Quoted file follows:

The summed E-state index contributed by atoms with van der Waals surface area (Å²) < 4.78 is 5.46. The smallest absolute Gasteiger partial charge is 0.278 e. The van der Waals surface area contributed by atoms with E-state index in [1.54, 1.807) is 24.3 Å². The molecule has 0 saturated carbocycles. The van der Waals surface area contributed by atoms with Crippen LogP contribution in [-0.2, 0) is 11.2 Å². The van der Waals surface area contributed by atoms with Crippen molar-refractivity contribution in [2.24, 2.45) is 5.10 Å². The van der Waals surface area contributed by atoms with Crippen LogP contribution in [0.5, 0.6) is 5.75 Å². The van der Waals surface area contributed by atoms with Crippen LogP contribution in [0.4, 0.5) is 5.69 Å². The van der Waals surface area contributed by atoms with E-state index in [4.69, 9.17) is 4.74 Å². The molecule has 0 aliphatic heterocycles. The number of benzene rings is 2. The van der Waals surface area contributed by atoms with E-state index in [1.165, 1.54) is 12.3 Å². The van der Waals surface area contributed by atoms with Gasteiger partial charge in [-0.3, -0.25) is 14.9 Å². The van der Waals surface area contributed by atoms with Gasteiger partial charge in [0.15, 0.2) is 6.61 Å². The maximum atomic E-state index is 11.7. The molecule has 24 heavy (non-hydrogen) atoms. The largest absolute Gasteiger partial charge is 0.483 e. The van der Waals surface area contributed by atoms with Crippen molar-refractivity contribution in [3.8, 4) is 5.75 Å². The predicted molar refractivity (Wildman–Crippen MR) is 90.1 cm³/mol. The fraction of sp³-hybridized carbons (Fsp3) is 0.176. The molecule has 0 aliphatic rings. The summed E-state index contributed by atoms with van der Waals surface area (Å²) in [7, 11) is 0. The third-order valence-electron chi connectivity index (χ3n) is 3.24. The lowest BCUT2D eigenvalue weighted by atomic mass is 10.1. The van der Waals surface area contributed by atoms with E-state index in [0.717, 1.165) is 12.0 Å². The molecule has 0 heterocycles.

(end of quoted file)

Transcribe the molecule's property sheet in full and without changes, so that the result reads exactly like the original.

The summed E-state index contributed by atoms with van der Waals surface area (Å²) < 4.78 is 5.46. The smallest absolute Gasteiger partial charge is 0.278 e. The van der Waals surface area contributed by atoms with E-state index in [1.54, 1.807) is 24.3 Å². The molecule has 0 saturated carbocycles. The van der Waals surface area contributed by atoms with Crippen LogP contribution in [-0.2, 0) is 11.2 Å². The van der Waals surface area contributed by atoms with Crippen molar-refractivity contribution in [2.24, 2.45) is 5.10 Å². The van der Waals surface area contributed by atoms with Crippen LogP contribution in [0.5, 0.6) is 5.75 Å². The van der Waals surface area contributed by atoms with Crippen LogP contribution in [0.4, 0.5) is 5.69 Å². The van der Waals surface area contributed by atoms with E-state index in [4.69, 9.17) is 4.74 Å². The molecule has 0 aliphatic heterocycles. The number of benzene rings is 2. The van der Waals surface area contributed by atoms with E-state index in [1.165, 1.54) is 12.3 Å². The van der Waals surface area contributed by atoms with Gasteiger partial charge in [-0.3, -0.25) is 14.9 Å². The van der Waals surface area contributed by atoms with Gasteiger partial charge in [0.15, 0.2) is 6.61 Å². The maximum atomic E-state index is 11.7. The molecule has 24 heavy (non-hydrogen) atoms. The largest absolute Gasteiger partial charge is 0.483 e. The van der Waals surface area contributed by atoms with Crippen molar-refractivity contribution in [3.8, 4) is 5.75 Å². The predicted molar refractivity (Wildman–Crippen MR) is 90.1 cm³/mol. The fraction of sp³-hybridized carbons (Fsp3) is 0.176. The molecule has 0 aliphatic rings. The summed E-state index contributed by atoms with van der Waals surface area (Å²) in [7, 11) is 0. The third-order valence-electron chi connectivity index (χ3n) is 3.24. The lowest BCUT2D eigenvalue weighted by atomic mass is 10.1. The van der Waals surface area contributed by atoms with E-state index in [0.717, 1.165) is 12.0 Å². The molecule has 0 heterocycles.